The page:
Monday, October 29, 2007

Bloor Line, standing in the middle of the platform, back to the track.

Caucasian male, early 40s, wearing a blue checkered shirt under a collared sweater, his eyes a little tired, a little red.

Harry Potter and the Deathly Hollows, J.K. Rowling (Raincoast)

Page 212:

Fight it, he told himself, but he knew that he could not conjure a Patronus here without revealing himself instantly. So he moved forwards, as silently as he could, and with every step he took numbness seemed to steal over his brain, but forced himself to think of Hermione and of Ron, who needed him.
Tonight his children will eat with their mother alone. She's promised a take out bucket of chicken, creamy coleslaw and, if they've finished their homework, a trip for ice cream, maybe a whole banana split. The futon has been pulled out in the guestroom, ready for his return home, back from his father's who will not have understood at his age of 78 how his son, his only child, could be a pervert.


awdּball said...

hey julie... i always loved the public aspect of what you do here - celebrating the bringing out of books from the bedside to the subway/street corner/cafe; celebrating the communal activity no one knows they are partaking in because their noses are always in books; celebrating the books people read, the people who put them out there, the whole apparatus that makes it possible for us to have these wondrous stories in our hands everywhere we go; creating a space for interaction between the reader, the book read, and the watcher/writer. i love all of this.

AND/BUT. it just occurred to me now, for some reason, (and i'm irritated this interest didn't present itself so clearly to me before [or maybe i'm appreciating this aspect anew and excitedly]), what the personal process might be for you. the watching of people and the gradual long-distance learning of their habits, gestures, reactions, etc - the weird intimacy of your watching, the silent community you must feel with those watched. also, the immense book knowledge you accumulate through committed investigations of the books you see people reading daily.

(i like to imagine you popping into bookstores and the library up the street to look up books you don't know or have already. i like the idea of those booksellers/librarians recognizing you and maybe not knowing what your intentions are, and then making up elaborate or simple stories about you and your bookishness based on your habits, gestures, reactions, etc. the watcher being watched.)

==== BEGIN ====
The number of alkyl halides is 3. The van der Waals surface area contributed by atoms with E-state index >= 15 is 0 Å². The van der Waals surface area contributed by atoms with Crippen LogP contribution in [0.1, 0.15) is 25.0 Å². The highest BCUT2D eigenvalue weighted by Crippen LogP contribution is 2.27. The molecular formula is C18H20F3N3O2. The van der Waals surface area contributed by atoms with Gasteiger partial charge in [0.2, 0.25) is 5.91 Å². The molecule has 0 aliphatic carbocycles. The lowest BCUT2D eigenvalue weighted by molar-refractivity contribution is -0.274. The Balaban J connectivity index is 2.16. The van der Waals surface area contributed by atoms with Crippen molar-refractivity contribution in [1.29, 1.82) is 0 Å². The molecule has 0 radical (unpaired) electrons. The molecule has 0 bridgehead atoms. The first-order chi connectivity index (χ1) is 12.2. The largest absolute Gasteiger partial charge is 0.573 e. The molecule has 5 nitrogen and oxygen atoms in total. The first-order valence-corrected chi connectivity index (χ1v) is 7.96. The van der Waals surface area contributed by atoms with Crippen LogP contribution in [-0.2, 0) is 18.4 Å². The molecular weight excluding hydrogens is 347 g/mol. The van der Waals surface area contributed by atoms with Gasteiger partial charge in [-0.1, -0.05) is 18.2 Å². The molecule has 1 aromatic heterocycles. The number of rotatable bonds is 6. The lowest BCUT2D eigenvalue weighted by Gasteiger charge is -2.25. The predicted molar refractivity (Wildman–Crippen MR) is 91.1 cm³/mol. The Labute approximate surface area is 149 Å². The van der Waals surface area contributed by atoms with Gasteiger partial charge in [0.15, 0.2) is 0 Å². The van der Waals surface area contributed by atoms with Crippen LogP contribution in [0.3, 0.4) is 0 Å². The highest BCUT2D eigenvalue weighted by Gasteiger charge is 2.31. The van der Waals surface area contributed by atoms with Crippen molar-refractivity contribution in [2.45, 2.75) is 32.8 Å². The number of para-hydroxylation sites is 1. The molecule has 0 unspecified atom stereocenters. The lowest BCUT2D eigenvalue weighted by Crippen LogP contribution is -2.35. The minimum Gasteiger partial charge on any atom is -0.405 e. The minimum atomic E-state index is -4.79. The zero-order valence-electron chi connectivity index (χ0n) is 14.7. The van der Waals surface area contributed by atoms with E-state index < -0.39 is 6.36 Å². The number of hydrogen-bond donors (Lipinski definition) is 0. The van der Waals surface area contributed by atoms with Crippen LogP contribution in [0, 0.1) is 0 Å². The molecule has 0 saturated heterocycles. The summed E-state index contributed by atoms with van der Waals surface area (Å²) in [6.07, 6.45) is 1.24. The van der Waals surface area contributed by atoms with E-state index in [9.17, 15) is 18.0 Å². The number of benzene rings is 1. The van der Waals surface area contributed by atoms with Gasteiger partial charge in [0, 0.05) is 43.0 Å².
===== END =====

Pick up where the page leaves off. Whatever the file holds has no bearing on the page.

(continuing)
i think your commitment to this blog is amazing, with all the scraps of paper you've accumulated, the constant writing on the hand, the book investigations, and of course, the writing. it's a lot of work and demonstrates a great love of literature and of others who love literature. amazing.

so after all this... my question for you is: how has keeping this blog changed your life? your ideas about people, about reading, about writing? how would you characterize the personal aspect of this journey? i'm so curious.

keep doing it all. you fill such a void; your eye is keen and your voice so unique. thank you.

Julie Wilson said...

wow. thanks a. this is such a thoughtful response. can i quote you directly? ;)

seriously, though, i'd like to bring it down a little.

you understand my process very well and inspire me to think about it more, to revisit it from a critical perspective. the impulse to do this originates in a desire to play, briefly, a variety of characters, try on a new skin. the fact that my "assistants" are readers is two-fold. i really do love books and the people who read them. such a private, fierce joy, the fight for alone time. (don't you sometimes feel like you're cheating on your world with another?) but i also have such easy access to all this inspiration. i really don't know how not to consider the lives of the people around me. and this seems a less intrusive form of engagement than tapping someone on the shoulder and asking, "what's your business here? in this world, i mean? who are you? why are you here? in this world, i mean?" someone would surely hit the yellow alarm bar on the train and id' make everyone late for work. i don't want that to happen.

and you might be interested to know that i've started formally packaging my "responses" into a collection of flash/mirco/postcard fiction that i think would make a delightful small objet, something that one day, sooner than later, i'd very much like to see someone reading on the subway. holding it, considering it. cheating on his/her world with mine.

awdּball said...

"i don't know how not to consider the lives of the people around me": this is such a simple and beautiful statement and speaks to how your humanity and creativity overlap. i know the impulse to tap on the shoulders of strangers and ask those questions. (last year, i got to: surveying women about their worries, i had access to intimate details i never expected to hear. it was amazing; i'll tell you about it sometime.)

i am reminded of a few lines from "the lives of animals" by j.m. coetzee. "There is no limit to the extent to which we can think ourselves into the being of another. There are no bounds to the sympathetic imagination." in this text, coetzee's character is giving a lecture on animal rights, but the lines, in a very general sense, are so beautifully humanist. your interest in characters - real and imagined - comes from this place, too. quite possibly for a large majority of writers, actually. i do love those lines.

anyway, congratulations on the assembly of your pieces into a little book! how meta-experiential - you watching someone on a subway read a book about you watching people reading in public - i love it! i love the idea and am very excited to hear more about it when you're further along.